In Dublin, there once was a Hell. In Joyce’s Ulysses, Leopold Bloom sees a grim vision of the underworld in his hometown’s winding lanes. But hey, we’re not all as sombre as Bloom. The idea of ‘Hell in Dublin’ isn’t really as bleak as it sounds, really, the whole thing is just another example of that famous rebellious Irish wit.
The idea goes back to around 1780, where a long since gone area was christened in the Devil’s name. You’d think it’d be a slum, a dark corner of Dublin’s dirty underbelly, where the rogues and the reprobates slink between dusty doorways, minds on mischief and malice. Well, we’re afraid you’d be wrong.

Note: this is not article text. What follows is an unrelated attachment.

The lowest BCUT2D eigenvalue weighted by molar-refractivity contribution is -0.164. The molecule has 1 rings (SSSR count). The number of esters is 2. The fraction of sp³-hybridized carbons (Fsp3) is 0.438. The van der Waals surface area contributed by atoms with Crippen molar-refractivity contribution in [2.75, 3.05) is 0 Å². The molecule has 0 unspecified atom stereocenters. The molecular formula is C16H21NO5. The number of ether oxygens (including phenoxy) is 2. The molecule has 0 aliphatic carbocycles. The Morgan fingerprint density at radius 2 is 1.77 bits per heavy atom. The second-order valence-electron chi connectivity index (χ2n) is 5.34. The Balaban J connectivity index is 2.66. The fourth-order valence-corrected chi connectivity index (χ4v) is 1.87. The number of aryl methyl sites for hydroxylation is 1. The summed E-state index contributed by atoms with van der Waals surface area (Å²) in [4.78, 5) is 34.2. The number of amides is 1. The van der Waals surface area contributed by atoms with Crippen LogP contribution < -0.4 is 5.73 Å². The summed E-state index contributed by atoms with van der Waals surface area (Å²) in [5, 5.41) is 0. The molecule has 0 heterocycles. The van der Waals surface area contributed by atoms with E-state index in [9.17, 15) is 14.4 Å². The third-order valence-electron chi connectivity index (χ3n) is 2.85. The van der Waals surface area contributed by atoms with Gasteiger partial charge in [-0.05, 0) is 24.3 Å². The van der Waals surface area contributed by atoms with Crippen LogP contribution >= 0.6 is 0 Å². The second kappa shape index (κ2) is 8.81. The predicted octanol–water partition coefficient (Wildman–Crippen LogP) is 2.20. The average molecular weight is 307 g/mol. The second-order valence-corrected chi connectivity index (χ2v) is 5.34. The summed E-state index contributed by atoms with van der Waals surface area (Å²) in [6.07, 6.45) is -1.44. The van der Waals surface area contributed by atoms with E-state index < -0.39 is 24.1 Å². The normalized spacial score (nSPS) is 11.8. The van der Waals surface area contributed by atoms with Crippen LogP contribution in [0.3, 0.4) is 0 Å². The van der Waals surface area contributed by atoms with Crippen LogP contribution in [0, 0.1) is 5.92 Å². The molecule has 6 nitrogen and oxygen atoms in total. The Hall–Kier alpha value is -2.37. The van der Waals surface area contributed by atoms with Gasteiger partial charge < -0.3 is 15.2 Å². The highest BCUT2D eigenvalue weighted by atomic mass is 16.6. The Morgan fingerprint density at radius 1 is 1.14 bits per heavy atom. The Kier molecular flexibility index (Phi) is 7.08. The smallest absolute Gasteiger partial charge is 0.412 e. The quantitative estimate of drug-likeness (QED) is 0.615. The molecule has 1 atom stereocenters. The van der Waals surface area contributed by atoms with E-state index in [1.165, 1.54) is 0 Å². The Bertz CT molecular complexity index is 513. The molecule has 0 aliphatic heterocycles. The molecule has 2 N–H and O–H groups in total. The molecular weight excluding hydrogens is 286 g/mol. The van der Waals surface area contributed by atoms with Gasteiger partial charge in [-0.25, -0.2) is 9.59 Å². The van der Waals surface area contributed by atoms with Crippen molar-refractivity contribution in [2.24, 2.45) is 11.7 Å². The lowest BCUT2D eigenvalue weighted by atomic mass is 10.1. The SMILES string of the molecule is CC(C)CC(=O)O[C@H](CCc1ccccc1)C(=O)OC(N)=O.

An 1832 ‘Dublin Penny Journal’ Article (think an antiquated Dublin Timeout for the well-to-do) harks back to one old gent’s memories of Hell in Dublin.
At any rate, Hell to me, in those days, was a most attractive place, and often did I go hither, for the yard was full of shops where toys, and fireworks, and kites, and all the playthings that engage the youthful fancy, were exposed for sale.
The area, with its gates adorned with a stone Devil, was no true Hell. It was named as such for one reason; that those witty Irishmen, tongue planted firmly in cheek, thought it’d be a real gag to name an area ‘Hell’ located directly next door to Christ Church Cathedral. The joke ran and ran, local papers offering comfortable dwellings for the young professional, one advert suggesting - ‘To be let, furnished apartments in Hell. N.B. They are well suited to a lawyer.’
So, if we were back in the 18th Century, where the area was still alive, we’d tell you not to worry. Just go to Hell and meet the Devil, and pick us up a kite while you’re there.